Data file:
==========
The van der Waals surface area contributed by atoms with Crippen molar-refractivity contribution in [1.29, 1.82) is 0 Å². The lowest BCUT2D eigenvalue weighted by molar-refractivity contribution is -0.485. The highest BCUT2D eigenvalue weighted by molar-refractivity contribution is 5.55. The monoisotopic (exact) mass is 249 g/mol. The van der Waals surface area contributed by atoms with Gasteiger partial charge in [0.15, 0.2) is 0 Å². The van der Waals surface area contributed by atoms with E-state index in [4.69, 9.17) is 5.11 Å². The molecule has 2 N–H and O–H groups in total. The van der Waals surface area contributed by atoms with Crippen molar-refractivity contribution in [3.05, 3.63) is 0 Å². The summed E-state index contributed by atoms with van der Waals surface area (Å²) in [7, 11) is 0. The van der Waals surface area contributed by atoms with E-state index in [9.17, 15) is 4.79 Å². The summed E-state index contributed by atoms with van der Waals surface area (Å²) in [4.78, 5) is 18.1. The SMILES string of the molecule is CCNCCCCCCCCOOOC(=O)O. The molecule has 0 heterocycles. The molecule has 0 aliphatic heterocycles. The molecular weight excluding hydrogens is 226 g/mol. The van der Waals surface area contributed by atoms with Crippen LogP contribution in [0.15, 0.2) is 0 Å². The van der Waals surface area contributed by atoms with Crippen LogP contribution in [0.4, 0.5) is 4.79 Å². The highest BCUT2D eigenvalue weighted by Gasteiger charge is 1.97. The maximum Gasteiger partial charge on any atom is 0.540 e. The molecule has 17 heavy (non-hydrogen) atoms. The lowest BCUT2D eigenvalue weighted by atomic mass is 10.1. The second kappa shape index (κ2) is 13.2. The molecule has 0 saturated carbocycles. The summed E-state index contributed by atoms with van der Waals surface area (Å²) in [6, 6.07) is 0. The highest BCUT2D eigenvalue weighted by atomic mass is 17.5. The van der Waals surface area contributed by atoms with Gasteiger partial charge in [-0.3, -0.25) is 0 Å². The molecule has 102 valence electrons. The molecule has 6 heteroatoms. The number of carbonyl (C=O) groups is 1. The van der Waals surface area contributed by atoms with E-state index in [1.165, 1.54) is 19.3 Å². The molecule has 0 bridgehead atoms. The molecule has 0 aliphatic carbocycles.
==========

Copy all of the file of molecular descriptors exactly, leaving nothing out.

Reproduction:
The van der Waals surface area contributed by atoms with Crippen molar-refractivity contribution in [1.29, 1.82) is 0 Å². The lowest BCUT2D eigenvalue weighted by molar-refractivity contribution is -0.485. The highest BCUT2D eigenvalue weighted by molar-refractivity contribution is 5.55. The monoisotopic (exact) mass is 249 g/mol. The van der Waals surface area contributed by atoms with Gasteiger partial charge in [0.15, 0.2) is 0 Å². The van der Waals surface area contributed by atoms with E-state index in [4.69, 9.17) is 5.11 Å². The molecule has 2 N–H and O–H groups in total. The van der Waals surface area contributed by atoms with Crippen molar-refractivity contribution in [3.05, 3.63) is 0 Å². The summed E-state index contributed by atoms with van der Waals surface area (Å²) in [7, 11) is 0. The van der Waals surface area contributed by atoms with E-state index in [9.17, 15) is 4.79 Å². The summed E-state index contributed by atoms with van der Waals surface area (Å²) in [4.78, 5) is 18.1. The SMILES string of the molecule is CCNCCCCCCCCOOOC(=O)O. The molecule has 0 heterocycles. The molecule has 0 aliphatic heterocycles. The molecular weight excluding hydrogens is 226 g/mol. The van der Waals surface area contributed by atoms with Crippen LogP contribution in [0.15, 0.2) is 0 Å². The van der Waals surface area contributed by atoms with Crippen LogP contribution in [0.4, 0.5) is 4.79 Å². The highest BCUT2D eigenvalue weighted by Gasteiger charge is 1.97. The maximum Gasteiger partial charge on any atom is 0.540 e. The molecule has 17 heavy (non-hydrogen) atoms. The lowest BCUT2D eigenvalue weighted by atomic mass is 10.1. The second kappa shape index (κ2) is 13.2. The molecule has 0 saturated carbocycles. The summed E-state index contributed by atoms with van der Waals surface area (Å²) in [6, 6.07) is 0. The highest BCUT2D eigenvalue weighted by atomic mass is 17.5. The van der Waals surface area contributed by atoms with Gasteiger partial charge in [-0.3, -0.25) is 0 Å². The molecule has 102 valence electrons. The molecule has 6 heteroatoms. The number of carbonyl (C=O) groups is 1. The van der Waals surface area contributed by atoms with E-state index in [1.165, 1.54) is 19.3 Å². The molecule has 0 bridgehead atoms. The molecule has 0 aliphatic carbocycles.